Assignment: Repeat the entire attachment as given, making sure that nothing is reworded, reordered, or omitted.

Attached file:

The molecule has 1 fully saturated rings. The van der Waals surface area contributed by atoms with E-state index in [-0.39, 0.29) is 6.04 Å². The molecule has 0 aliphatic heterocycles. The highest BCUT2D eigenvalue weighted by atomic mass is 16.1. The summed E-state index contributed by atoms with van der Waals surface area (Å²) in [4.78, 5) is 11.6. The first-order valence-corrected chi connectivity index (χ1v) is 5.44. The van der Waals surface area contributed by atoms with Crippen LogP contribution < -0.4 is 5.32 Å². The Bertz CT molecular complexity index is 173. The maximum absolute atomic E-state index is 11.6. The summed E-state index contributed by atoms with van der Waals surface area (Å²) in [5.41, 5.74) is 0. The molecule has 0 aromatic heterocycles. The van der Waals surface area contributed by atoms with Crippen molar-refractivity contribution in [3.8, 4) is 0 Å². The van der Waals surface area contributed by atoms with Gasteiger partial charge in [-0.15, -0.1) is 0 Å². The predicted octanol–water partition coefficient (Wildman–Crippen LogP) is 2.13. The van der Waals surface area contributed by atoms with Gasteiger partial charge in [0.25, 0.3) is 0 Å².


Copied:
The molecule has 1 fully saturated rings. The van der Waals surface area contributed by atoms with E-state index in [-0.39, 0.29) is 6.04 Å². The molecule has 0 aliphatic heterocycles. The highest BCUT2D eigenvalue weighted by atomic mass is 16.1. The summed E-state index contributed by atoms with van der Waals surface area (Å²) in [4.78, 5) is 11.6. The first-order valence-corrected chi connectivity index (χ1v) is 5.44. The van der Waals surface area contributed by atoms with Crippen LogP contribution < -0.4 is 5.32 Å². The Bertz CT molecular complexity index is 173. The maximum absolute atomic E-state index is 11.6. The summed E-state index contributed by atoms with van der Waals surface area (Å²) in [5.41, 5.74) is 0. The molecule has 0 aromatic heterocycles. The van der Waals surface area contributed by atoms with Crippen molar-refractivity contribution in [3.8, 4) is 0 Å². The van der Waals surface area contributed by atoms with Gasteiger partial charge in [-0.15, -0.1) is 0 Å². The predicted octanol–water partition coefficient (Wildman–Crippen LogP) is 2.13. The van der Waals surface area contributed by atoms with Gasteiger partial charge in [0.25, 0.3) is 0 Å².